The criminal probe into why former Bill Clinton aide Sandy Berger (search) illegally sneaked top-secret documents out of the National Archives (search) — possibly in his socks — has heated up and is now before a federal grand jury, The Post has learned.
[FOX News has confirmed the grand jury investigation.]
The "Socks Docs" probe forced Berger, who was President Clinton's national security adviser, to step down as Democrat John Kerry's top foreign-policy adviser last summer.
"It may have been off the front pages, but the investigation has been active," said a source with knowledge of the probe.
"[Berger] has been interviewed several times by federal agents — FBI and prosecutors."
Berger admits removing 40 to 50 top-secret documents from the archives, but claims it was an "honest mistake" made while he vetted documents for the 9/11 commission's probe into the Twin Towers attacks.
Berger has also acknowledged that he destroyed some documents — he says by accident.
It's unclear if he destroyed documents with handwritten notations that don't appear on other copies.
Some Republicans, such as House Speaker Dennis Hastert, have charged that Berger pilfered the documents because they were embarrassing to Clinton and Clinton aides such as Berger.
Asked if Berger has gotten a letter formally notifying him that he is the target of a criminal probe, a source close to him said, "He has not received any such letter."
So far, Berger hasn't testified under oath to the grand jury, the same source said.
The probe is being conducted by career prosecutors at the Justice Department, sources say.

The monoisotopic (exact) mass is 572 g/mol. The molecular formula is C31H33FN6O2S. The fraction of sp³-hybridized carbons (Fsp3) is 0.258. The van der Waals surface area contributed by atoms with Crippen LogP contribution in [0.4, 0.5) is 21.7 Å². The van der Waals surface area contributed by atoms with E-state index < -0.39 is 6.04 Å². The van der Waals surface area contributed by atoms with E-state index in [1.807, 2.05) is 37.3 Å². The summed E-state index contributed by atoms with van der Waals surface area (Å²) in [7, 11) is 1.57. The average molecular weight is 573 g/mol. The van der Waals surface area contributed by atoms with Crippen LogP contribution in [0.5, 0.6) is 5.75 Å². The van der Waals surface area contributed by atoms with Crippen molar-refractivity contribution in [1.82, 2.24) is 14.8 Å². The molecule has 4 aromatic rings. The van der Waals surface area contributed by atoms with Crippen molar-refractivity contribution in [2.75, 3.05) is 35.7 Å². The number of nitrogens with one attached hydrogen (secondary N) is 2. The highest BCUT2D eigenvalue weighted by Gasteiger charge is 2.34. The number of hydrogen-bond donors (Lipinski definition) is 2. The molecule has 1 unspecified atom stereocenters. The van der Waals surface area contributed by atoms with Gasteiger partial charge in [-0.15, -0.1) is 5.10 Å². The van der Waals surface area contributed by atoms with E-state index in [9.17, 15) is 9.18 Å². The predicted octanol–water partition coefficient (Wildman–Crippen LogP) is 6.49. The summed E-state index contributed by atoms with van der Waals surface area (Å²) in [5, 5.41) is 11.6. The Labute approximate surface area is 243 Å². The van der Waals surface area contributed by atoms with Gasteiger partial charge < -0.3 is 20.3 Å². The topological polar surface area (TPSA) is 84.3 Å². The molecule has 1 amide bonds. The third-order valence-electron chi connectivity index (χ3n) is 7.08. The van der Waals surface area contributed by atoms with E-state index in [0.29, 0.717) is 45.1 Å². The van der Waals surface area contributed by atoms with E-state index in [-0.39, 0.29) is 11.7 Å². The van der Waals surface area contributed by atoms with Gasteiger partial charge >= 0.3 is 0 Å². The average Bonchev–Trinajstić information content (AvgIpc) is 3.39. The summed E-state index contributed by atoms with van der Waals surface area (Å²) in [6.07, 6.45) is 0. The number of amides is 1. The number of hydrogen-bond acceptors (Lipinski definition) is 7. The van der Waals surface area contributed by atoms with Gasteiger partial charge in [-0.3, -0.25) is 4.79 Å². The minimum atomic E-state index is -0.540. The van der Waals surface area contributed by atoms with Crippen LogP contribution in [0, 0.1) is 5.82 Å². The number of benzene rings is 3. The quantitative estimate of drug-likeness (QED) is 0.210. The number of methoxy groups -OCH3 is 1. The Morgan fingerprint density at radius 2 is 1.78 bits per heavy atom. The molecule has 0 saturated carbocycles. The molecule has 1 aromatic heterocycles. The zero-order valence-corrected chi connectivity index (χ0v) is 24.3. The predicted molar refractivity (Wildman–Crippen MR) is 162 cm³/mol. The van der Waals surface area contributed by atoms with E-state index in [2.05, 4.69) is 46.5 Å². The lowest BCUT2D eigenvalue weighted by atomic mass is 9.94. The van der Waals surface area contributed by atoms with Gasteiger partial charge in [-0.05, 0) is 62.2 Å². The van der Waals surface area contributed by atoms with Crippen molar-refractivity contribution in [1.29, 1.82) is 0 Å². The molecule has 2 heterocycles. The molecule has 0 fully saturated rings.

The documents include multiple drafts of a review of the 2000 millennium threat said to conclude that only luck prevented a 2000 attack.
That story conflicts with Berger's own testimony to the commission, in which he claimed that "we thwarted" millennium attacks by being vigilant — rather than by sheer luck, as the review reportedly suggests.
The probe was touched off last spring when stunned archives staffers reported seeing Berger sneak classified documents out of a top-secret reading room in his pants and socks while vetting Clinton-era items for the commission.
They then ran a sting operation in which they coded some documents and confirmed they were missing when Berger left.
The documents were classified Code Word (search), the highest security classification, above Top Secret.
The commission report makes clear that Berger had a habit of writing candid notes in the margin of memos, sometimes flatly rejecting plans for action.
He nixed a plan to capture Usama bin Laden (search) with one word: "No."